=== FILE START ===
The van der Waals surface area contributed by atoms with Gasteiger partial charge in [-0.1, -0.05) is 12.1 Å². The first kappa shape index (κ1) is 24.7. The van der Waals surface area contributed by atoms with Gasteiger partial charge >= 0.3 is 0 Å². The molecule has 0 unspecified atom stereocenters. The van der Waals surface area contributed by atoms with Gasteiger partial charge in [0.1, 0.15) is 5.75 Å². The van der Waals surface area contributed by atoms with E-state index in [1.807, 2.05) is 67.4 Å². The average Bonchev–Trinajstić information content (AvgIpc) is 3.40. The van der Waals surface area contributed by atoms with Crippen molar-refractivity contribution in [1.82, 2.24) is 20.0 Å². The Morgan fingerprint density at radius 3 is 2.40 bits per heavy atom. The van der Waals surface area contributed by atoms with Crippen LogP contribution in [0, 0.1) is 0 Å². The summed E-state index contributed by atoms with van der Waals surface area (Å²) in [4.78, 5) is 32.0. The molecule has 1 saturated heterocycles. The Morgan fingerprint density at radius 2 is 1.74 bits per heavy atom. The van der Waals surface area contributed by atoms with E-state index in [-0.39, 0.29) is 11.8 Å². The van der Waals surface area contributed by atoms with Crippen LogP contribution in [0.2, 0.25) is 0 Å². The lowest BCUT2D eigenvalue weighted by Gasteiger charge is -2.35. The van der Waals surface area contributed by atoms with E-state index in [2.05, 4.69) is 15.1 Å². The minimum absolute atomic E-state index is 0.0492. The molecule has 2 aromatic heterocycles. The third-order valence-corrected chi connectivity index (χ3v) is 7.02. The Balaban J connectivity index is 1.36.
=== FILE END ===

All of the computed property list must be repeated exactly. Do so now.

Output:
The van der Waals surface area contributed by atoms with Gasteiger partial charge in [-0.1, -0.05) is 12.1 Å². The first kappa shape index (κ1) is 24.7. The van der Waals surface area contributed by atoms with Gasteiger partial charge >= 0.3 is 0 Å². The molecule has 0 unspecified atom stereocenters. The van der Waals surface area contributed by atoms with Gasteiger partial charge in [0.1, 0.15) is 5.75 Å². The van der Waals surface area contributed by atoms with E-state index in [1.807, 2.05) is 67.4 Å². The average Bonchev–Trinajstić information content (AvgIpc) is 3.40. The van der Waals surface area contributed by atoms with Crippen molar-refractivity contribution in [1.82, 2.24) is 20.0 Å². The Morgan fingerprint density at radius 3 is 2.40 bits per heavy atom. The van der Waals surface area contributed by atoms with Crippen LogP contribution in [0, 0.1) is 0 Å². The summed E-state index contributed by atoms with van der Waals surface area (Å²) in [4.78, 5) is 32.0. The molecule has 1 saturated heterocycles. The Morgan fingerprint density at radius 2 is 1.74 bits per heavy atom. The van der Waals surface area contributed by atoms with E-state index in [-0.39, 0.29) is 11.8 Å². The van der Waals surface area contributed by atoms with Crippen LogP contribution in [0.2, 0.25) is 0 Å². The lowest BCUT2D eigenvalue weighted by Gasteiger charge is -2.35. The van der Waals surface area contributed by atoms with E-state index in [2.05, 4.69) is 15.1 Å². The minimum absolute atomic E-state index is 0.0492. The molecule has 2 aromatic heterocycles. The third-order valence-corrected chi connectivity index (χ3v) is 7.02. The Balaban J connectivity index is 1.36.